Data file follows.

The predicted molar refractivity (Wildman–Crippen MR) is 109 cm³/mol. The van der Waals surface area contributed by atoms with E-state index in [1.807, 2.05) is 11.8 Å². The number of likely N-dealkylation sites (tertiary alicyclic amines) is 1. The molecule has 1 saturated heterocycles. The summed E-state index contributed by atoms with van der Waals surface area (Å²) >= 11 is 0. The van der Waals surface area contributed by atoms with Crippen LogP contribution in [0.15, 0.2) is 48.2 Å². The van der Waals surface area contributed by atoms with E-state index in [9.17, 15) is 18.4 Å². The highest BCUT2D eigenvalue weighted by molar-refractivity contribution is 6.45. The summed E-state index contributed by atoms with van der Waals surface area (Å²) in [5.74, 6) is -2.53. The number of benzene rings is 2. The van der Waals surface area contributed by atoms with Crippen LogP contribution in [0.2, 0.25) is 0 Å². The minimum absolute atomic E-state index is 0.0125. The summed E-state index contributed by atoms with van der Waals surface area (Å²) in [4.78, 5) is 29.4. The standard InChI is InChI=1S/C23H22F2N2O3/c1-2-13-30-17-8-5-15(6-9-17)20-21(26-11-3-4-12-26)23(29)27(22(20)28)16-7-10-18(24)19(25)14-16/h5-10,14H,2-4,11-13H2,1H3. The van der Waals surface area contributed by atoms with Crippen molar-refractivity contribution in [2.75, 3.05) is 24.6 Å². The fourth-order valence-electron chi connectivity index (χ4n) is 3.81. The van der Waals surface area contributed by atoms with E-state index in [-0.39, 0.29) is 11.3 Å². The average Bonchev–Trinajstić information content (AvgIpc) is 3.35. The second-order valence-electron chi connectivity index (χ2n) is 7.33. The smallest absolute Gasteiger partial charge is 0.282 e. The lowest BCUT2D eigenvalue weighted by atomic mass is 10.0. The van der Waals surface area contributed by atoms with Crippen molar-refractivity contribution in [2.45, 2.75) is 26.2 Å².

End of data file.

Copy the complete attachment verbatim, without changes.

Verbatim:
The predicted molar refractivity (Wildman–Crippen MR) is 109 cm³/mol. The van der Waals surface area contributed by atoms with E-state index in [1.807, 2.05) is 11.8 Å². The number of likely N-dealkylation sites (tertiary alicyclic amines) is 1. The molecule has 1 saturated heterocycles. The summed E-state index contributed by atoms with van der Waals surface area (Å²) >= 11 is 0. The van der Waals surface area contributed by atoms with Crippen LogP contribution in [0.15, 0.2) is 48.2 Å². The van der Waals surface area contributed by atoms with E-state index in [9.17, 15) is 18.4 Å². The highest BCUT2D eigenvalue weighted by molar-refractivity contribution is 6.45. The summed E-state index contributed by atoms with van der Waals surface area (Å²) in [5.74, 6) is -2.53. The number of benzene rings is 2. The van der Waals surface area contributed by atoms with Crippen LogP contribution in [0.2, 0.25) is 0 Å². The minimum absolute atomic E-state index is 0.0125. The summed E-state index contributed by atoms with van der Waals surface area (Å²) in [4.78, 5) is 29.4. The standard InChI is InChI=1S/C23H22F2N2O3/c1-2-13-30-17-8-5-15(6-9-17)20-21(26-11-3-4-12-26)23(29)27(22(20)28)16-7-10-18(24)19(25)14-16/h5-10,14H,2-4,11-13H2,1H3. The van der Waals surface area contributed by atoms with Crippen molar-refractivity contribution in [2.75, 3.05) is 24.6 Å². The fourth-order valence-electron chi connectivity index (χ4n) is 3.81. The van der Waals surface area contributed by atoms with E-state index in [-0.39, 0.29) is 11.3 Å². The average Bonchev–Trinajstić information content (AvgIpc) is 3.35. The second-order valence-electron chi connectivity index (χ2n) is 7.33. The smallest absolute Gasteiger partial charge is 0.282 e. The lowest BCUT2D eigenvalue weighted by atomic mass is 10.0. The van der Waals surface area contributed by atoms with Crippen molar-refractivity contribution in [2.45, 2.75) is 26.2 Å².